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12.05.2017 | Case Report | Ausgabe 2/2018

Journal of Robotic Surgery 2/2018

Robotic repair of a right-sided Bochdalek hernia: a case report and literature review

Journal of Robotic Surgery > Ausgabe 2/2018
Amani Jambhekar, Shawn Robinson, Brian Housman, James Nguyen, Kevin Gu, Vadim Nakhamiyayev



Bochdalek hernias (BHs) are usually diagnosed in the neonatal period, occurring in 1/2200–1/12,500 live births. There are few reported cases of BHs in adults. Robotic repair has not been described in current literature as opposed to the laparoscopic approach. Here we present a case of an adult with clinical signs of bowel obstruction secondary to a BH which was repaired using a robotic approach.

Case report

A 74-year-old gentleman with past medical history of benign prostatic hyperplasia presented to the emergency department with a 1-week history of nausea, vomiting, diarrhea, and decline in appetite. Computed tomography (CT) imaging of the chest and abdomen revealed elevation of the right hemidiaphragm and evidence of small bowel obstruction. The patient was managed conservatively with nasogastric tube placement and bowel rest. He underwent colonoscopy which could not be completed secondary to a transverse colon stricture which was confirmed by barium enema. Upon repeat CT imaging, the patient was found to have herniated colon through a right-sided diaphragmatic hernia which caused colonic narrowing. The patient’s intestinal obstruction improved clinically with continued conservative management and he underwent robotic repair of a right posterior diaphragmatic hernia. The hernia defect was closed with interrupted figure of eight Ethibond sutures. A right-sided chest tube was placed. Intraoperatively, the herniated proximal transverse colon was noted to be ischemic and a right hemicolectomy was performed. He recovered well and was discharged home on postoperative day 5.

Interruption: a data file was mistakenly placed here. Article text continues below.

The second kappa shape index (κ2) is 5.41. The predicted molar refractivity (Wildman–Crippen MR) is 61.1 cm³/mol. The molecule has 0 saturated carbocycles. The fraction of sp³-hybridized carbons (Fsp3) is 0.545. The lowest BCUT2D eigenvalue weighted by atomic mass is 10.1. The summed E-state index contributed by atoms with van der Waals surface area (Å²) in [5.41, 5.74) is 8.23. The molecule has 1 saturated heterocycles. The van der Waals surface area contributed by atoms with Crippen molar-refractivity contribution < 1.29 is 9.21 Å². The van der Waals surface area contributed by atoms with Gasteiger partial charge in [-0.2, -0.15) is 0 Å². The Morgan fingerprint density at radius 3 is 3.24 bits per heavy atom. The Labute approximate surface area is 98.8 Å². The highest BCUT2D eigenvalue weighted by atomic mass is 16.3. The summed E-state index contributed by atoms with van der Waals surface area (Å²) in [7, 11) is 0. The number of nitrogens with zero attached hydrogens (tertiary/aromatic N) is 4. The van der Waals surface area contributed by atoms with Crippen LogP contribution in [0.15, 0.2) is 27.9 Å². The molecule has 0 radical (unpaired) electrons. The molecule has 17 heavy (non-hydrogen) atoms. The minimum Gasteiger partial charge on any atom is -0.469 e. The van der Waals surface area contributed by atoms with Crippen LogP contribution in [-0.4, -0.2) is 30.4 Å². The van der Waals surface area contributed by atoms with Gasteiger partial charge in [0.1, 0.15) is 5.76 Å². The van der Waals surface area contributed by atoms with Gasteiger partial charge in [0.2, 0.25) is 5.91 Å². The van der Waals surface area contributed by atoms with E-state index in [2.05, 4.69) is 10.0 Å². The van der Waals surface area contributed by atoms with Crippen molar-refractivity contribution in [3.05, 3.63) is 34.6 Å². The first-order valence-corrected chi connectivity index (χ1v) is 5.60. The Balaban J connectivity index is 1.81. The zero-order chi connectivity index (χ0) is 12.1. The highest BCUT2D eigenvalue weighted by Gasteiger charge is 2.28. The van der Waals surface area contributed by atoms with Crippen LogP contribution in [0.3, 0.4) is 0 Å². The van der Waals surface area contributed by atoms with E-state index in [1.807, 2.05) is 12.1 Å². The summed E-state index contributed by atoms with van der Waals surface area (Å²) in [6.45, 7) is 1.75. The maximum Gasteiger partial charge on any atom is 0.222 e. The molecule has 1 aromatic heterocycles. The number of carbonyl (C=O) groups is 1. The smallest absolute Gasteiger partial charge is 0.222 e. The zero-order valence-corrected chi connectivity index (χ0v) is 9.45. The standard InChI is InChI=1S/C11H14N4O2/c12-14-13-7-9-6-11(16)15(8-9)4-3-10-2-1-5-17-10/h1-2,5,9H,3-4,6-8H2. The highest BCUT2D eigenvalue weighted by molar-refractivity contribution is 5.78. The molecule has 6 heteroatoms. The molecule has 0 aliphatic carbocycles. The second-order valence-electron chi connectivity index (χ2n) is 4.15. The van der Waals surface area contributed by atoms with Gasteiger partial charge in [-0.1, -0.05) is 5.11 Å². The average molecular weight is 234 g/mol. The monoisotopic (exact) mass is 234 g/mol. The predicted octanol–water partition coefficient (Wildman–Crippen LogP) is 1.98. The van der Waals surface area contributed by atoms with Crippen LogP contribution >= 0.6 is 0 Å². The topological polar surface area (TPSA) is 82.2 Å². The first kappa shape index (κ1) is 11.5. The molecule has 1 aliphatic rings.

Congenital diaphragmatic hernias usually present in the neonatal period and are rare in adults. Operative repair is recommended and laparoscopic repair has been described. Based on the existing literature regarding laparoscopic repair and the current case report, robotic repair also appears to be a viable and safe option.

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